Entertainment Magazine


Posted on the 07 March 2013 by Joel Rosario-Tapia @tapiauno1


                                       Baauer performing at Webster Hall in New York city
By now everyone has heard Brooklyn New york's very own Dj Baauer's EDM  and Trap beat inspired " Harlem Shake" song. Hate it or love it, it's here to stay having made it's mark. In my opinion, the real reason for the song's success has less to do with the song, and more to do with the actual dancing or, attempts at dancing that are displayed in the first video to go viral using Baauers's song as its soundtrack." DizastaMusic's Youtube channel which is the comedian Filthy Frank's platform to the world, was the first channel to use the song and create a "Do the Harlem Shake" video reaching 17 million views and causing hundreds of copy cats to pop up. I think Filthy Frank is the reason that the real Harlem shake dance has all but been forgotten. Watching the original video it looks like when the beat drops Filthy Frank (wearing the pink "onesie" leotard) attempts to do his rendition of what the real "Harlem Shake" dance must have looked like to him, he then gets even more ridiculous with his movements and gyrates and humps the air with the rest of his very foolish looking masked cohorts in a very homo-erotic looking dancing frenzy.

                           Do The Harlem Shake (original) -Filthy Frank

I have no idea why this ridiculous comedy video became so popular other than it's sheer stupidity,which I suspect was the point. The problem is that the masses of completely ignorant followers took to the internet and perpetuated Filthy Franks stupidity, or genius(depending on where you stand on the issue) at the expense of the actual Harlem shake dance. This has made  dancers in Harlem, and many in the Hip-Hop and "minority" communities feel like it's just another one of the many intellectual properties belonging to long forgotten"black" or "minority" artists and dancers to be exploited, raped, reworked and  recreated deriving from the original dance created in Harlem,without giving any credit to the originators. Many people that know what the actual Harlem shake dance looks like are disgusted at the millions of people completely slaughtering the dance itself by  appearing not to be able to dance on beat (or shake on the beat).

        Melissa Harris-Perry Straitens out White America on The Harlem Shake

I have heard so many arguments and stances on the issue. I heard someone say that the dance started by someone imitating what a person looks like when being shot in the chest, or making fun of a drunk person. I also heard that same person express an opinion  that the actual dance shouldn't  be remembered or linked to a cultural heritage of Harlem because of these questions about how the dance began. I think that it's actual origins or purpose are irrelevant in the argument. The dance was created in Harlem, by it's residents. Whatever its origins  the dance has been taken and misrepresented, recreated perverted and monetized. As a B-boy, and Hip-Hop connoisseur, I understand how people  feel about the issue, especially the dancers and originators of the Harlem shake themselves. The dance is still performed by the youth in Harlem, and their are dance crews that are known for their Harlem shaking yet the origin and culture of the people that created the dance, which is what really created the song is barely acknowledged.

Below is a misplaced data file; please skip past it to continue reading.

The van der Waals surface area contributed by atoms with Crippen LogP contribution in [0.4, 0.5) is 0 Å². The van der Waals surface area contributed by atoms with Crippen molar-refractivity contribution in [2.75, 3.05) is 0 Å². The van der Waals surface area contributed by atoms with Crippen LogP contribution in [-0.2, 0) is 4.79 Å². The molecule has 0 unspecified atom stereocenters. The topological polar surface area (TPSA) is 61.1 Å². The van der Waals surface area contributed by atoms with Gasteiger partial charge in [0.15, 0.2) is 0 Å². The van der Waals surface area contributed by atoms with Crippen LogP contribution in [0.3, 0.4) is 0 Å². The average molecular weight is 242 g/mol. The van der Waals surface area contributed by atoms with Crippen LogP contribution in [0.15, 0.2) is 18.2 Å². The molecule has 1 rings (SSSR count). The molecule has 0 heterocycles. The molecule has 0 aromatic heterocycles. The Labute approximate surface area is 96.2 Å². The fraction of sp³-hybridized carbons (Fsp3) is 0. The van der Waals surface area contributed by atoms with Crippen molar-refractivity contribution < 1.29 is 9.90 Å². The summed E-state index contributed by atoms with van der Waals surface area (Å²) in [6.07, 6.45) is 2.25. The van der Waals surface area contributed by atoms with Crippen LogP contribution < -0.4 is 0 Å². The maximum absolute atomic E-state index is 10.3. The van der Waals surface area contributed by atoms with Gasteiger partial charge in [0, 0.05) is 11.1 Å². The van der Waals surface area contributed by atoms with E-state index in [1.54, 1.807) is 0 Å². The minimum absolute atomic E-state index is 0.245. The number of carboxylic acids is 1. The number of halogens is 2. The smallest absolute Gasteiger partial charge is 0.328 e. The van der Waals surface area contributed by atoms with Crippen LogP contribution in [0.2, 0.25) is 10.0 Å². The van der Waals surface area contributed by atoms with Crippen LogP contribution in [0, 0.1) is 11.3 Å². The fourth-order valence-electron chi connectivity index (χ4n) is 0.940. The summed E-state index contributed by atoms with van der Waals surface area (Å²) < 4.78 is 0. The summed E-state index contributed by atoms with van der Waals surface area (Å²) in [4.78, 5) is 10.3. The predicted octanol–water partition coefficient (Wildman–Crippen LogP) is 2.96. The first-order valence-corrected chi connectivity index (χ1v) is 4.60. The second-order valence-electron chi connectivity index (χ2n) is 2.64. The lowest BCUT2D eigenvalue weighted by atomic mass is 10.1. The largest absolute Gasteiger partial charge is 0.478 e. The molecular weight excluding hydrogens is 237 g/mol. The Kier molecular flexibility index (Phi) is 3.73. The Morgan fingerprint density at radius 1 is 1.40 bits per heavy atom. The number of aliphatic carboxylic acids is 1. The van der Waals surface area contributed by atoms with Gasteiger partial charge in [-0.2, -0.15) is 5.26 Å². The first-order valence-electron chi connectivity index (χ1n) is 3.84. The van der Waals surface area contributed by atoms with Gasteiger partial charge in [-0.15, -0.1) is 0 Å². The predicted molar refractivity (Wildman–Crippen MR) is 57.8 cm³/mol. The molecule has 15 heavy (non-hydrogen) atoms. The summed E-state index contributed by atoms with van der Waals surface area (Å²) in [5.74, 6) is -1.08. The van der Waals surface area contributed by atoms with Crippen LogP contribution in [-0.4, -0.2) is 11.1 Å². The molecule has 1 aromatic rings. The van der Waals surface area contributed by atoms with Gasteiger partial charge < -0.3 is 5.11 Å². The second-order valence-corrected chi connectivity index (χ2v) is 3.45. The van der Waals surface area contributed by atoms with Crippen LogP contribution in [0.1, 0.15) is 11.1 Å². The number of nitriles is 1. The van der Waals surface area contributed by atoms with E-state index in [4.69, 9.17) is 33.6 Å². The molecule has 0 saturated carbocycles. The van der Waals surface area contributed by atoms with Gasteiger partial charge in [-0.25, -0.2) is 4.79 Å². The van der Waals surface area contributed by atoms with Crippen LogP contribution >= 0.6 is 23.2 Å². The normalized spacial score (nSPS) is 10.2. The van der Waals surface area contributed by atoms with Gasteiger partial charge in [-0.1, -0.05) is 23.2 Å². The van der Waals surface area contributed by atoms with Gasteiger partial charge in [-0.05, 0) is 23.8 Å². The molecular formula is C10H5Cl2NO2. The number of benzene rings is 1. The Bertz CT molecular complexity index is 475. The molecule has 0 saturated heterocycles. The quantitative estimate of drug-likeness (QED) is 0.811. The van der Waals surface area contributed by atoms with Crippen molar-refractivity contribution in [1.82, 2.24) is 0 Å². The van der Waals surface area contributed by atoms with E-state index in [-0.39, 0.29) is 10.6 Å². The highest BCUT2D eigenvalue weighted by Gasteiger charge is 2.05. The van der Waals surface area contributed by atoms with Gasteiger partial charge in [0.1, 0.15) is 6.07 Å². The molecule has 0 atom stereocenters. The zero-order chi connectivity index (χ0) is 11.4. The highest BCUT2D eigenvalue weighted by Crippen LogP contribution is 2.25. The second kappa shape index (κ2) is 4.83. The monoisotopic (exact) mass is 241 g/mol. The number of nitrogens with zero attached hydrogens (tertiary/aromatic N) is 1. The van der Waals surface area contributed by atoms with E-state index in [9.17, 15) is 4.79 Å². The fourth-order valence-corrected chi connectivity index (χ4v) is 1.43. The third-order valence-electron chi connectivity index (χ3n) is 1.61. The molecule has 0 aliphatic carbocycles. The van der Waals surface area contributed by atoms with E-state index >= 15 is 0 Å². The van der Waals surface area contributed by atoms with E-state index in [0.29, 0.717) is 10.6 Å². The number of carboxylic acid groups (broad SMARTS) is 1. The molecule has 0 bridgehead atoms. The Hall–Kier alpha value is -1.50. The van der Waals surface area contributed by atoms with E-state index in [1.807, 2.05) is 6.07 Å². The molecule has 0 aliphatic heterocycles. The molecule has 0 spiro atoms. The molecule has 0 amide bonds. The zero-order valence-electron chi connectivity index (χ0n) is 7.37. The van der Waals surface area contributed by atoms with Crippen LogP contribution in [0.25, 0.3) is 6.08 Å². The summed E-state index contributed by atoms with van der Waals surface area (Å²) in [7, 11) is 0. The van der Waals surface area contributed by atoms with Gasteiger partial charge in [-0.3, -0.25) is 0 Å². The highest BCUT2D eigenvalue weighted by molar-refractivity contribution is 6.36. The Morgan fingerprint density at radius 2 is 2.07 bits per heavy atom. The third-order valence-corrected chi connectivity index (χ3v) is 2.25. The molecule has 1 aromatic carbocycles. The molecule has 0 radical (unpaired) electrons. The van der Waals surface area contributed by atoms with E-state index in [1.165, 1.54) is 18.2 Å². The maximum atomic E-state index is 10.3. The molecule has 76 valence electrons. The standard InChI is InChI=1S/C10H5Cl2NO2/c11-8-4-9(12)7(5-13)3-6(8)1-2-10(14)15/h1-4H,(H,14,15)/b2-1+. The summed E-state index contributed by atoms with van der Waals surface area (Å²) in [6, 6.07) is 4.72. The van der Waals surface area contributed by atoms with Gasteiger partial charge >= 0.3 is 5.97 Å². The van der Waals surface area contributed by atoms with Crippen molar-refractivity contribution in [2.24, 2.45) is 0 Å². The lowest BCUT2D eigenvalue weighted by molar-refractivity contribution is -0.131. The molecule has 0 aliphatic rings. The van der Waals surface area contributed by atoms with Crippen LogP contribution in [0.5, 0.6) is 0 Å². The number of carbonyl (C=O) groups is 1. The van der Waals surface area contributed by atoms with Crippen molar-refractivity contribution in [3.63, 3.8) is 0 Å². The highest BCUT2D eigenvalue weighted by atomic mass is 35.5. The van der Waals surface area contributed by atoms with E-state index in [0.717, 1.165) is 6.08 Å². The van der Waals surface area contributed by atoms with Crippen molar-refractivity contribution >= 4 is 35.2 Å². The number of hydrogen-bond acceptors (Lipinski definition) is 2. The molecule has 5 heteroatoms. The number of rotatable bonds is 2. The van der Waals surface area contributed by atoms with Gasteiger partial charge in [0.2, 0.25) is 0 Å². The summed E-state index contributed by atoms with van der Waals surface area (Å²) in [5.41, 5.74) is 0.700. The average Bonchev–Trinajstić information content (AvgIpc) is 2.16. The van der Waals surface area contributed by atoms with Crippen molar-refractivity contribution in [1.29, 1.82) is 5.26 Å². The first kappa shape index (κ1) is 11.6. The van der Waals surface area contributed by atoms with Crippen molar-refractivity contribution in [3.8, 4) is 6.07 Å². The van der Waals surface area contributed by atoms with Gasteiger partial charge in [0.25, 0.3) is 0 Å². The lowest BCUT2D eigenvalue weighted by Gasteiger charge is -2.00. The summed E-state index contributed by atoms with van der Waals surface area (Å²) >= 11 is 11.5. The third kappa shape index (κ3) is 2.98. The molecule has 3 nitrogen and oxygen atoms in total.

This week the song that Harlem, and the Harlem shake dance inspired, DJ Baauers " Harlem Shake" went to a historic number one on Billboard's Hot 100 charts Fueled by the buzz of over 400 million collective youtube views, including Filthy Frank and all the imitators which include,divers,college students, Paratroopers,soldiers,Marines, celebrities, fools and even rappers such as Fat Joe. There has been a lot of talk and debating about the issue on social networks, yet I have not heard any comment by Baauer, or Mad Decent records in reference to the issue.
                                                       MAD DECENT RECORDS
 In terms of public relations, and management of the artist and their business, it may be a smart thing not to say anything. If we bear in mind that the overwhelming majority of folks purchasing the Baauer's music could probably care less what the real Harlem Shake is, and probably couldn't do the dance anyway, then it is clear that Baauer and Mad Decent records have more of a vested interest in not  addressing the issue. It would probably be a major buzz kill! After all  a buzz kill would cost money, not make money! Baauer has not released an actual video to his song yet. I think that if he does he should feature the original and all its variations, that way he wouldn't have to say anything and would pay respect to the actual dance which inspired the soundbite in his song.
Bodily movements aren't copyrightable. Thats the truth, and in the end there is nothing to stop any one from taking a dance someone created, and making a song about it deriving from the original and making millions of dollars with it. However, it is detestable, to take someones cultural ideas and mutilate them and monetize them and never acknowledge the dilution of the original or the effect that it may have on those that created the idea you are capitalizing from. Let me pose this hypothetical question.Would we all look at the issue the same way if a pop star made a song about  the famous Cambodian Apsara Dance and then featured a completely different dance which  mocked the original? Or even if people took the dance and made fun of it with their own version like Filthy Frank and that became  popular at the expense of  Cambodian's dances, would that be ok? What do you Think?

                          Princess Buppha Davi Performs Apsara Dance


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